EPIC 2014, an online video about the future of online content. Like many futurist visions, time has proven its predictions to be a mixture of misfires and close shots. One that rings chillingly close today in light of The New York Times introducing its subscription paywall this week was that by 2014 The New York Times would go offline and become a print-only subscription newsletter for the rich and elderly.
Well, it's not 2014 yet, and the NYT seems committed more strongly than ever to online publishing, but the way that it has implemented its paywall strategy does leave some doubt as to what the future holds for traditional news organizations. The good news for publishers seems to be that online paywall strategies are probably going to help major news media companies meet their goals. The greater question, though, is what end those goals are really serving.
The outlines of the NY Times' announced plan are easy enough to grasp: anyone online can access up to 20 of their articles a month without any payment barrier. After that, you have an option of a $15 or $35 a month subscription package, depending on how much content you want. That's roughly the cost of their typical print subscription plans, making it heftier than The Wall Street Journal's online subscription package but roughly in the ballpark of the Financial Times' paywall payments. So if you're currently a print NYT subscriber, it's situation normal, for the most part; little will change as you continue to get both online and print editions of your content.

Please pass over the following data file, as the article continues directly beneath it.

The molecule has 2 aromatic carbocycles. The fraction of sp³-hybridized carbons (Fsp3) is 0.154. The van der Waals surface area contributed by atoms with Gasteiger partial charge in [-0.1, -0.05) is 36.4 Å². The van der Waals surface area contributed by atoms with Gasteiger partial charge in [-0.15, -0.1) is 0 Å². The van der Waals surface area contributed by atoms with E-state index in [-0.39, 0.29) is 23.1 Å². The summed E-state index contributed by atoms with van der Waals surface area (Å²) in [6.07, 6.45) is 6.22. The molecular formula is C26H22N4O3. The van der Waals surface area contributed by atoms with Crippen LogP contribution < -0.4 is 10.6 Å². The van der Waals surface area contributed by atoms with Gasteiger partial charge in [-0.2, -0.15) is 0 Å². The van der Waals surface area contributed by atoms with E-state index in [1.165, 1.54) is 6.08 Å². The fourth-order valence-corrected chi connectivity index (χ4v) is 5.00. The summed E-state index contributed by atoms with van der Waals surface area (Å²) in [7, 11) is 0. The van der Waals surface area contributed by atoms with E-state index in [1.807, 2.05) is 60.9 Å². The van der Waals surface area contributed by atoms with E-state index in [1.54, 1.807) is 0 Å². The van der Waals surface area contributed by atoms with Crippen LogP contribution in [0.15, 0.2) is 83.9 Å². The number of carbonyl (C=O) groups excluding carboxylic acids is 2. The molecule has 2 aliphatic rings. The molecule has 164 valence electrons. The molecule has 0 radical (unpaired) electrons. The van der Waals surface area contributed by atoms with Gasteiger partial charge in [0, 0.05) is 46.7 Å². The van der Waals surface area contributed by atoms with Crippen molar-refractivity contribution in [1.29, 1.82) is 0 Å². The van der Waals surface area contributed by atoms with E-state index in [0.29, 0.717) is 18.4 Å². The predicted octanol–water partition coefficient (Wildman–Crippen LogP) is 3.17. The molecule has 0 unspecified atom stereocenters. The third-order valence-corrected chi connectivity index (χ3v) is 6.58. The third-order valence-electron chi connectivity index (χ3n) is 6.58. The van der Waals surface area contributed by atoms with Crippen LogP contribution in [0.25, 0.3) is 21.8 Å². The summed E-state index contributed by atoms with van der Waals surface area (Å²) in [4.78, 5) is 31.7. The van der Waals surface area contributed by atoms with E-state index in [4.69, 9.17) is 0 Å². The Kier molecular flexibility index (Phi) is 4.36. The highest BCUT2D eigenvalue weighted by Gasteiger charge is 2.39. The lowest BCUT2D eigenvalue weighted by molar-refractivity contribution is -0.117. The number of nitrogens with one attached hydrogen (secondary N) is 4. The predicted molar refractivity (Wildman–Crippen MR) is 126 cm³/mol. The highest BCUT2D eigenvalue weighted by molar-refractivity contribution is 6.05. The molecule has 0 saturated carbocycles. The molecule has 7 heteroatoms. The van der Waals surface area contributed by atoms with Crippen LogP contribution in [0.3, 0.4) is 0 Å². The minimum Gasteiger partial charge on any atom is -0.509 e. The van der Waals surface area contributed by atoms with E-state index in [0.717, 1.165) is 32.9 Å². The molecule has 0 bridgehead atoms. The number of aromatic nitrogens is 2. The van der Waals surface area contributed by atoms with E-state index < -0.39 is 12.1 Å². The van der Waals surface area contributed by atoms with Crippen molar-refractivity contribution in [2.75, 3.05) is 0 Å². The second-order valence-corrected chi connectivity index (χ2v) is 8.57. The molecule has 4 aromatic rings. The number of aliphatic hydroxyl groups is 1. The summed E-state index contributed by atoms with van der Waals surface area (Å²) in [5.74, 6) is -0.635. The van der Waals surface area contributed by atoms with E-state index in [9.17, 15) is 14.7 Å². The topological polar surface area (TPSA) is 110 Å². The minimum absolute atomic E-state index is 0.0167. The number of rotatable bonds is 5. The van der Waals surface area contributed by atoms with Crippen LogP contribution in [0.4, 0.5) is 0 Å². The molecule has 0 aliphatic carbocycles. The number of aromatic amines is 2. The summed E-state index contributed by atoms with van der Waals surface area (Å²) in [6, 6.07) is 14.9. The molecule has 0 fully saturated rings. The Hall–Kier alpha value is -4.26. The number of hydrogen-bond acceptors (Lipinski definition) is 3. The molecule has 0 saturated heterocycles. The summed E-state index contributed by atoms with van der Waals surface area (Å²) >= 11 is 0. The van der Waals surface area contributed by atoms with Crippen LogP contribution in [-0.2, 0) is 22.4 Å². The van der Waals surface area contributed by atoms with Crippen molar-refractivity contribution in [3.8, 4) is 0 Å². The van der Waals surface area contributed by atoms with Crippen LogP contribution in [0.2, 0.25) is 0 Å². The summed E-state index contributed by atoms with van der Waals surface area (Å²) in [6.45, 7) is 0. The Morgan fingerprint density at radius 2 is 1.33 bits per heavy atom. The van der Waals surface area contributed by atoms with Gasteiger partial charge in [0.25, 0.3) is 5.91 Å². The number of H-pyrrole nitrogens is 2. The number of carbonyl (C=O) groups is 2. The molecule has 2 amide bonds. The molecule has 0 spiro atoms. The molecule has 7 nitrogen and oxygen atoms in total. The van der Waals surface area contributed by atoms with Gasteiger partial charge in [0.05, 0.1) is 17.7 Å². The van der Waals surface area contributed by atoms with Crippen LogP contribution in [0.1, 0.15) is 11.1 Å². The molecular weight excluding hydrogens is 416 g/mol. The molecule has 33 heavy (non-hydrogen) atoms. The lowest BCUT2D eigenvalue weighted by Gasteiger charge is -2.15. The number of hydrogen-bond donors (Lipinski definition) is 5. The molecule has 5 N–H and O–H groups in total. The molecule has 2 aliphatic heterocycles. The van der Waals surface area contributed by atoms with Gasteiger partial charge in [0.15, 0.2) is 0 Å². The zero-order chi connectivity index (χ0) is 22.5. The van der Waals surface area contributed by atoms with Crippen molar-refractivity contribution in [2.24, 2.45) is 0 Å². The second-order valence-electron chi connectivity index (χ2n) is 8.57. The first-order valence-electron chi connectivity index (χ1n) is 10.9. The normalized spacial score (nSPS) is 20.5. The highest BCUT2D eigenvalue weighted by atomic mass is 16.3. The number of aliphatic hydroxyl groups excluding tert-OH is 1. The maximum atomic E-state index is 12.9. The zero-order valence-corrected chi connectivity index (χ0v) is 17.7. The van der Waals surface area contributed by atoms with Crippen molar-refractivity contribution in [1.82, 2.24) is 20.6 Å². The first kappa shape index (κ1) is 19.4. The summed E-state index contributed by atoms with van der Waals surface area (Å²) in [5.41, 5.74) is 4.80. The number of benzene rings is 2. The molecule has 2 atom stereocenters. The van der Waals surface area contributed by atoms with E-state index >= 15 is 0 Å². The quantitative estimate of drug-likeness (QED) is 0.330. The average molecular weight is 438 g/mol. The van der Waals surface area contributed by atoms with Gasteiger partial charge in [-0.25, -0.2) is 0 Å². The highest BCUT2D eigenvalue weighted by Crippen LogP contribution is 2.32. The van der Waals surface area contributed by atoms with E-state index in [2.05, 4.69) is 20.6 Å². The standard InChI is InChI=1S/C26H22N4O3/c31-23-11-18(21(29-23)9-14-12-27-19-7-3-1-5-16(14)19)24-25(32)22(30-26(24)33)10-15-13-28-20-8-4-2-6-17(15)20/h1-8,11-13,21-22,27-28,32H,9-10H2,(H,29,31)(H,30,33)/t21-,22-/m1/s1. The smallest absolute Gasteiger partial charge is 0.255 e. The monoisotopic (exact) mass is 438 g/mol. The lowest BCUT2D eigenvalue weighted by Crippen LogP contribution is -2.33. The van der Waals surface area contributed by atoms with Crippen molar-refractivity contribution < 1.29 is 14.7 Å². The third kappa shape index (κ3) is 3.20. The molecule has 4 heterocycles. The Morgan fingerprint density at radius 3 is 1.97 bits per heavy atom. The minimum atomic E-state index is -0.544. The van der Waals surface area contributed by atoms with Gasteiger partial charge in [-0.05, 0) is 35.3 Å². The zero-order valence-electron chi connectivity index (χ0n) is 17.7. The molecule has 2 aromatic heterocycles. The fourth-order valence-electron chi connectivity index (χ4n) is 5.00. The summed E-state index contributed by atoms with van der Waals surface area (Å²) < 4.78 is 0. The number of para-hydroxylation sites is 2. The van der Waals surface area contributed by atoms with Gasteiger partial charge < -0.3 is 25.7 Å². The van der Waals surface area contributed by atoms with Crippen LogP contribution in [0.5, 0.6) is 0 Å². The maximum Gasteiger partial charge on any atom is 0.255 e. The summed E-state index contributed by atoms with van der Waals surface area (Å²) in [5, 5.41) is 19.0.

And that's roughly the point of this package. It's trying to cut a careful line between maintaining an online brand with a readership used to unrestricted access to ad-supported online news and being able to support its current print-scaled revenue stream as long as the presses keep rolling. It's likely that anyone who clicks into more than 20 online NYT articles is already a print subscriber anyway, a "heavy user" to borrow a term from the fast food industry. People who click into less than 20 articles are not likely to pony up for a "just because" premium online package, especially when they can still view their headlines on their Web and mobile home pages for free under the new plan and learn about events that they can search for from free sources anyway. The 20+ click crowd are likely brand loyalists who may opt for the print edition anyway as a leanback time luxury or status symbol.